Wednesday, May 24, 2017

Sessions of the Old South is Poster Boy for the New Slavery

Jefferson Beauregard Sessions is a buggy whip in an age of self-driving cars. 

While Sessions’ mentality is circa 1843, he strangely exists in the 21st century and is the poster boy for the New Slavery. 

Attorney General Jefferson Beauregard Sessions
While we don’t exactly have Old South slavery for which Sessions clearly pines, we have a New Slavery in which there are shrinking opportunities for advancement, the dismantling of the public education system and mass incarcerations as a trade for corporate profits and political donations.  

Like with slavery, Americans are stuck and cannot get out.

Monday, May 22, 2017

The Death of the Republic

Author and prize-winning former New York Times war correspondent Chris Hedges lays out why getting rid of Trump, as some want, will not fix the fact that democracy is dead.  We are living in a shadow democracy, where we give lip service to constitutional rights from time to time -- even though courts have largely neutered them --  and we have what's left of the trappings of democracy, like periodic access to voting for some.

Police Department Sniper in Ferguson, MO
Just like when narcisistic Roman emperor Commodus was replaced in the year 192, things did not get better for regular citizens.  The Pretorian Guard, counterpart to our over-militarized policing, soon took over Rome and sold the position of emperor to the highest bidder.

There are more of Us, regular citizens who are in the same boat, than Them, a Ruling Class that can operate with unimaginable power, wealth-gathering and impunity. Recommended reading:

'The Death of the Republic' published at Op-Ed News.

Monday, May 15, 2017

'Insulted' Police Oversight Board Fires Back at Police Chief, City Council Rep

Stung by rejection from the police chief and dismissed by their City Council liaison, members of Memphis’ citizen police oversight board dug in their heels and insisted their mission matters.  

At the Civilian Law Enforcement Review Board’s monthly meeting today, the board voted to ask City Council Chairman Berlin Boyd to replace councilman Worth Morgan as the liaison from council to CLERB.  They also voted to ask police director Michael Rallings to require police officers to appear and testify when the board hears citizen complaints of police abuses.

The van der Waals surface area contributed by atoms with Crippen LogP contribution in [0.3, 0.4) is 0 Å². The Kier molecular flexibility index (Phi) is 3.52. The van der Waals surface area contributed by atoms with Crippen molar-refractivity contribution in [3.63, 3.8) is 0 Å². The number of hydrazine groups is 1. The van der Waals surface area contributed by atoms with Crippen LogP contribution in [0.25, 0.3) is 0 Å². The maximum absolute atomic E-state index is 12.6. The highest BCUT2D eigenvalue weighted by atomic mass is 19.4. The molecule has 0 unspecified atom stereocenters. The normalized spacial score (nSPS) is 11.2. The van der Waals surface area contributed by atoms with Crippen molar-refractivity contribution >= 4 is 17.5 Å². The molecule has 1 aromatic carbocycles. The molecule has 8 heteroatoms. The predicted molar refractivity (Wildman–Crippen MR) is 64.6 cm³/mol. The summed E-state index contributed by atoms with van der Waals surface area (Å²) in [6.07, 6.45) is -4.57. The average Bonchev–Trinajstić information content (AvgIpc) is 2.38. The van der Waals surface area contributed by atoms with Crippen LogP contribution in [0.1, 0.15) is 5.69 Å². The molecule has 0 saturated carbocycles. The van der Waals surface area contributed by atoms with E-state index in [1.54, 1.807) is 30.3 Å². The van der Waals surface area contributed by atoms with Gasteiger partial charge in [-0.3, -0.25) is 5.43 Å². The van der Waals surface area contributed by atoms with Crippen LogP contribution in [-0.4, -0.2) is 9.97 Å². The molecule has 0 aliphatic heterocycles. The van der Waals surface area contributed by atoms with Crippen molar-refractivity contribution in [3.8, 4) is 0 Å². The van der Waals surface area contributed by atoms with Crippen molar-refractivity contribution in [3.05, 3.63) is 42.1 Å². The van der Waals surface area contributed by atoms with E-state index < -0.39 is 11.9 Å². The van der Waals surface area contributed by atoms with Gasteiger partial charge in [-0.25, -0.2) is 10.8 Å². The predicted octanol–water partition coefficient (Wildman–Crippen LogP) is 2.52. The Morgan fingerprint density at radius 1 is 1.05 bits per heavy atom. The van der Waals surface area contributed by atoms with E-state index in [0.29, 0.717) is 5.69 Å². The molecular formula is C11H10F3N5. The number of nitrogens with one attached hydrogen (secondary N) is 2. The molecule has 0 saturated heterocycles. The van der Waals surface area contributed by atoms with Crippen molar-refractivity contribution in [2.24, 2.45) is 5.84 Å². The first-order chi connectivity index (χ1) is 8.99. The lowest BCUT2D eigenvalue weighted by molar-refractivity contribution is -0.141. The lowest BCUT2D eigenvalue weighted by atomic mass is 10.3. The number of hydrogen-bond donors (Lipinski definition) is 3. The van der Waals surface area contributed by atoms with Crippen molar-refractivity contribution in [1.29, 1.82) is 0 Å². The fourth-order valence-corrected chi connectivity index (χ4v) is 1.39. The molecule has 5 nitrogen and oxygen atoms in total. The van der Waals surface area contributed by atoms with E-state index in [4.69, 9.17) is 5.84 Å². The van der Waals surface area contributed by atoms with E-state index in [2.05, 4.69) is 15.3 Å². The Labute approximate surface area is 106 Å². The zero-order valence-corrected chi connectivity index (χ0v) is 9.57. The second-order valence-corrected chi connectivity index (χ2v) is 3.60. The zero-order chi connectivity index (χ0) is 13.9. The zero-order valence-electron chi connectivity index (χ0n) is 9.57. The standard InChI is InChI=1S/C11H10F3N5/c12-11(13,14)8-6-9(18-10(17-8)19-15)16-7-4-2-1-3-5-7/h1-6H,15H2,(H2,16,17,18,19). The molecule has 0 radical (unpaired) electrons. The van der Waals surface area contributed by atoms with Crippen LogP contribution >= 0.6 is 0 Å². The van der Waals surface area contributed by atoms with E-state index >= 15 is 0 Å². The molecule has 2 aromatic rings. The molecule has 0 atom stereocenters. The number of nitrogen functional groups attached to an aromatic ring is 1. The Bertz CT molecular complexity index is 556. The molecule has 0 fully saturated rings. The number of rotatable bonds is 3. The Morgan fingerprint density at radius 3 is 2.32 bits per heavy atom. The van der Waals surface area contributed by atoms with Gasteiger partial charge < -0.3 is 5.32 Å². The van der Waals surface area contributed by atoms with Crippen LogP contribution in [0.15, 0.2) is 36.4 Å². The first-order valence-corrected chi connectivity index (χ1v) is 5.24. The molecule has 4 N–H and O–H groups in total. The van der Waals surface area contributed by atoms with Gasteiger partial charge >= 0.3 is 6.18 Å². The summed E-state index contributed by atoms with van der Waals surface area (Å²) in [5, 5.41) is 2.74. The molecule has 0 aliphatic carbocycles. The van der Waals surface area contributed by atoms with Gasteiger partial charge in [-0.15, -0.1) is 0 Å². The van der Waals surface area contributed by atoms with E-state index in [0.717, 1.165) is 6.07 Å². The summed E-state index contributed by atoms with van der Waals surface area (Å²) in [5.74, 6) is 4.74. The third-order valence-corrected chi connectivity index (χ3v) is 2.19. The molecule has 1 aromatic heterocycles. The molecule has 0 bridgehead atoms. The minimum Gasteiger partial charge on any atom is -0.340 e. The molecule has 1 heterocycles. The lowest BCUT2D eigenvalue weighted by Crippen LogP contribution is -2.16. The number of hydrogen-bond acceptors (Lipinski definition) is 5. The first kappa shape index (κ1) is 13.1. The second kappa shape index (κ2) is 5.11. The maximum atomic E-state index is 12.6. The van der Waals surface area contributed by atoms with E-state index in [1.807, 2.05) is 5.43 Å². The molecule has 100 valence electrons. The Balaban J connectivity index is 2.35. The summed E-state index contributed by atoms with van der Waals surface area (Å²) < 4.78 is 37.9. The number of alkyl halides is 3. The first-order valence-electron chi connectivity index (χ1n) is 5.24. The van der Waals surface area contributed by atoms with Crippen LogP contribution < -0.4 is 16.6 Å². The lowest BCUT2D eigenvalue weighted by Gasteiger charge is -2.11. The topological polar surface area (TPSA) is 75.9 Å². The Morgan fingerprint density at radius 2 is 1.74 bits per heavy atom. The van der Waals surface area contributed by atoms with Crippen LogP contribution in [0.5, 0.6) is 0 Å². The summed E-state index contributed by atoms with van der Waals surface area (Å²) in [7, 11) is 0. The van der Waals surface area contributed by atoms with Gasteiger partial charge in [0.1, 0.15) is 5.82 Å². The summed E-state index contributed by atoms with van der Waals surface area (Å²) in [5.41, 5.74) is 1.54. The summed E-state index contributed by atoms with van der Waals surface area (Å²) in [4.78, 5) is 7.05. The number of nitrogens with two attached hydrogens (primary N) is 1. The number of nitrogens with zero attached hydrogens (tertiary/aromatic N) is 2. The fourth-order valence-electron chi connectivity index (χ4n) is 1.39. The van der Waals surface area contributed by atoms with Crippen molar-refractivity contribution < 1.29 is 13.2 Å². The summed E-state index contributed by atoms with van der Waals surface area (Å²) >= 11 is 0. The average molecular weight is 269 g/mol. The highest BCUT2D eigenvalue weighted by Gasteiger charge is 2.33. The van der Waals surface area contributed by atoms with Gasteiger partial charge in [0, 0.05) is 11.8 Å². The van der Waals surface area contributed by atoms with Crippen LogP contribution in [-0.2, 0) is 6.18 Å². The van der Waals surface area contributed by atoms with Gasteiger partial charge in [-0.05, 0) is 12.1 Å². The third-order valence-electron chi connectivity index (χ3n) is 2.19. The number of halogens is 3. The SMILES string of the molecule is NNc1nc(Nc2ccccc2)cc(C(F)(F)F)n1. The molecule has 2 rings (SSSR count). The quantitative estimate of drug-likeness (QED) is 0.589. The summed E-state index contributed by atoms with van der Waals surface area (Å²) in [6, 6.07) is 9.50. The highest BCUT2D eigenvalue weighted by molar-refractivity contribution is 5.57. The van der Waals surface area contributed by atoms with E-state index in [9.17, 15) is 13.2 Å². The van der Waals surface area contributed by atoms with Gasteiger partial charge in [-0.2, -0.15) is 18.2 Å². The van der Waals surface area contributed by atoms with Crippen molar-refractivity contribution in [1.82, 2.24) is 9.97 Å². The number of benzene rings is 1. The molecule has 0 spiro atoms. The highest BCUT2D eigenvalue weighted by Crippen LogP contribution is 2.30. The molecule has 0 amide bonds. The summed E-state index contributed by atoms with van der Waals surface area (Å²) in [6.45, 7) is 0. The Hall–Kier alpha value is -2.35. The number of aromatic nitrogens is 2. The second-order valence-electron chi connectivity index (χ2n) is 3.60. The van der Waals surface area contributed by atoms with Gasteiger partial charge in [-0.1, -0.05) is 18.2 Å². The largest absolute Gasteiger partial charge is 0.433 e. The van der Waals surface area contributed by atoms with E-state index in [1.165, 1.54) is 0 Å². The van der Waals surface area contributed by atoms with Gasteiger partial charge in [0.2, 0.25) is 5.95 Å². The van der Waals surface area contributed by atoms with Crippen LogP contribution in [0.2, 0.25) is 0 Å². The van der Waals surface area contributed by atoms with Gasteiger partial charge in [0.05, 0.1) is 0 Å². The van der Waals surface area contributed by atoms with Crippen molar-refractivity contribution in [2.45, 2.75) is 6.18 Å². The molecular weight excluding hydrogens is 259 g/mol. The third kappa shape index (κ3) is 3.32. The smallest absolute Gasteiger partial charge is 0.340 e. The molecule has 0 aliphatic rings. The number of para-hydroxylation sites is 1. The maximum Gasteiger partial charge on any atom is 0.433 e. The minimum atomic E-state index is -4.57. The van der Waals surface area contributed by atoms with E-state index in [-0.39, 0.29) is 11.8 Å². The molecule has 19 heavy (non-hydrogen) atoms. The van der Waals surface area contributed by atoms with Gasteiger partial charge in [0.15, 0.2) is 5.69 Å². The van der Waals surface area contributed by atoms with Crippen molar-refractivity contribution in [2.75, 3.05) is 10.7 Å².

“I was insulted.  All of us should have been,” CLERB Chairman Rev. Ralph White said of Rallings’ letters of rejection to four cases in which CLERB said citizens were mistreated and recommended that Rallings discipline officers.
CLERB members applaud after affirming they wanted attorney Bruce Kramer (center) to remain on the board.  Kramer said Mayor Jim Strickland's attorney had asked him to resign, since Kramer is representing plaintiffs in two lawsuits against the city. Kramer told the board he would resign if they felt his presence was a conflict. Board members emphatically said they wanted Kramer to stay. 
Morgan last attended a CLERB meeting June 14, 2016, and at that time he was pushing a new ordinance which would have stripped CLERB of a path to subpoena evidence and testimony.

Morgan recently told the press that he saw no reason for CLERB to exist.  He was appointed CLERB liaison last year by then-council chairman Kemp Conrad, with the apparent intention to cripple CLERB, somewhat like Donald Trump cabinet appointees. 

CLERB can only make recommendations to the police director; the citizen board has no power or authority to require sanctions or even notations in an officer’s personnel file.  Upon hearing how Rallings had rejected CLERB’s findings, some citizens asked if  CLERB is meaningless, anyway, without authority.  However, CLERB can at minimum and with media coverage shine light on how police treat citizens and how MPD brass view citizen complaints.

Rather than slinking away in defeat, CLERB members were defiant after Rallings blew off the board’s months of work.  The board also voted to resubmit the same cases to Rallings with more detailed information outlining how they had arrived at their decisions.  

"We have to convince him.  I think we need to tell the story as we hear it from the person who is talking to us," said CLERB member Casey Bryant, a lawyer.